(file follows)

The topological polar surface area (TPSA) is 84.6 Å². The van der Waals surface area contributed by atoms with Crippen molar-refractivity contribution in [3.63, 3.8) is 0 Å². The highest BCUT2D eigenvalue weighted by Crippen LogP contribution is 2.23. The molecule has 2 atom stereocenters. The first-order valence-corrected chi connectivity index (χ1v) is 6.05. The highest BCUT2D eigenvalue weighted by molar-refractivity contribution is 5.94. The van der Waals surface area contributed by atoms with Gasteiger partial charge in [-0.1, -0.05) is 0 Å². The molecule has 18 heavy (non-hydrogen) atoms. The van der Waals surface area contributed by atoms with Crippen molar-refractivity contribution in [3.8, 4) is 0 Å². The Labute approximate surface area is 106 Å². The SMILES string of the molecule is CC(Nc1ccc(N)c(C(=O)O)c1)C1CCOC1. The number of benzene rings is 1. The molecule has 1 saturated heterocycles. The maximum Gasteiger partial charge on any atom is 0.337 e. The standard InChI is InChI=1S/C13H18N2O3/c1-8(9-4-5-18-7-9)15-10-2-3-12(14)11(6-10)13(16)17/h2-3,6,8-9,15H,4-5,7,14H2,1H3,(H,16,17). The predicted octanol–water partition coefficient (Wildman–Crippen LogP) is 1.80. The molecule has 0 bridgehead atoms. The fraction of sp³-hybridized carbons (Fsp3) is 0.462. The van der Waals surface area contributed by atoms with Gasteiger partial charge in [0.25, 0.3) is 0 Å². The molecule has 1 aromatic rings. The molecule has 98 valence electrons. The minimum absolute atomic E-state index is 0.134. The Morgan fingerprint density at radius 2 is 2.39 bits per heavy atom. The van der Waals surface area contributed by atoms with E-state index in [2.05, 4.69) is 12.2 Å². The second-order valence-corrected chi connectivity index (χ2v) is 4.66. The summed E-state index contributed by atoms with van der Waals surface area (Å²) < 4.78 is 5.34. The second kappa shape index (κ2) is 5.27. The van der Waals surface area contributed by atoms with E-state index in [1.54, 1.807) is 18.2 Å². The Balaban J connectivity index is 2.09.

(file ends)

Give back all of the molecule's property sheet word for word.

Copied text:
The topological polar surface area (TPSA) is 84.6 Å². The van der Waals surface area contributed by atoms with Crippen molar-refractivity contribution in [3.63, 3.8) is 0 Å². The highest BCUT2D eigenvalue weighted by Crippen LogP contribution is 2.23. The molecule has 2 atom stereocenters. The first-order valence-corrected chi connectivity index (χ1v) is 6.05. The highest BCUT2D eigenvalue weighted by molar-refractivity contribution is 5.94. The van der Waals surface area contributed by atoms with Gasteiger partial charge in [-0.1, -0.05) is 0 Å². The molecule has 18 heavy (non-hydrogen) atoms. The van der Waals surface area contributed by atoms with Crippen molar-refractivity contribution in [3.8, 4) is 0 Å². The Labute approximate surface area is 106 Å². The SMILES string of the molecule is CC(Nc1ccc(N)c(C(=O)O)c1)C1CCOC1. The number of benzene rings is 1. The molecule has 1 saturated heterocycles. The maximum Gasteiger partial charge on any atom is 0.337 e. The standard InChI is InChI=1S/C13H18N2O3/c1-8(9-4-5-18-7-9)15-10-2-3-12(14)11(6-10)13(16)17/h2-3,6,8-9,15H,4-5,7,14H2,1H3,(H,16,17). The predicted octanol–water partition coefficient (Wildman–Crippen LogP) is 1.80. The molecule has 0 bridgehead atoms. The fraction of sp³-hybridized carbons (Fsp3) is 0.462. The van der Waals surface area contributed by atoms with Gasteiger partial charge in [0.25, 0.3) is 0 Å². The molecule has 1 aromatic rings. The molecule has 98 valence electrons. The minimum absolute atomic E-state index is 0.134. The Morgan fingerprint density at radius 2 is 2.39 bits per heavy atom. The van der Waals surface area contributed by atoms with E-state index in [2.05, 4.69) is 12.2 Å². The second-order valence-corrected chi connectivity index (χ2v) is 4.66. The summed E-state index contributed by atoms with van der Waals surface area (Å²) < 4.78 is 5.34. The second kappa shape index (κ2) is 5.27. The van der Waals surface area contributed by atoms with E-state index in [1.54, 1.807) is 18.2 Å². The Balaban J connectivity index is 2.09.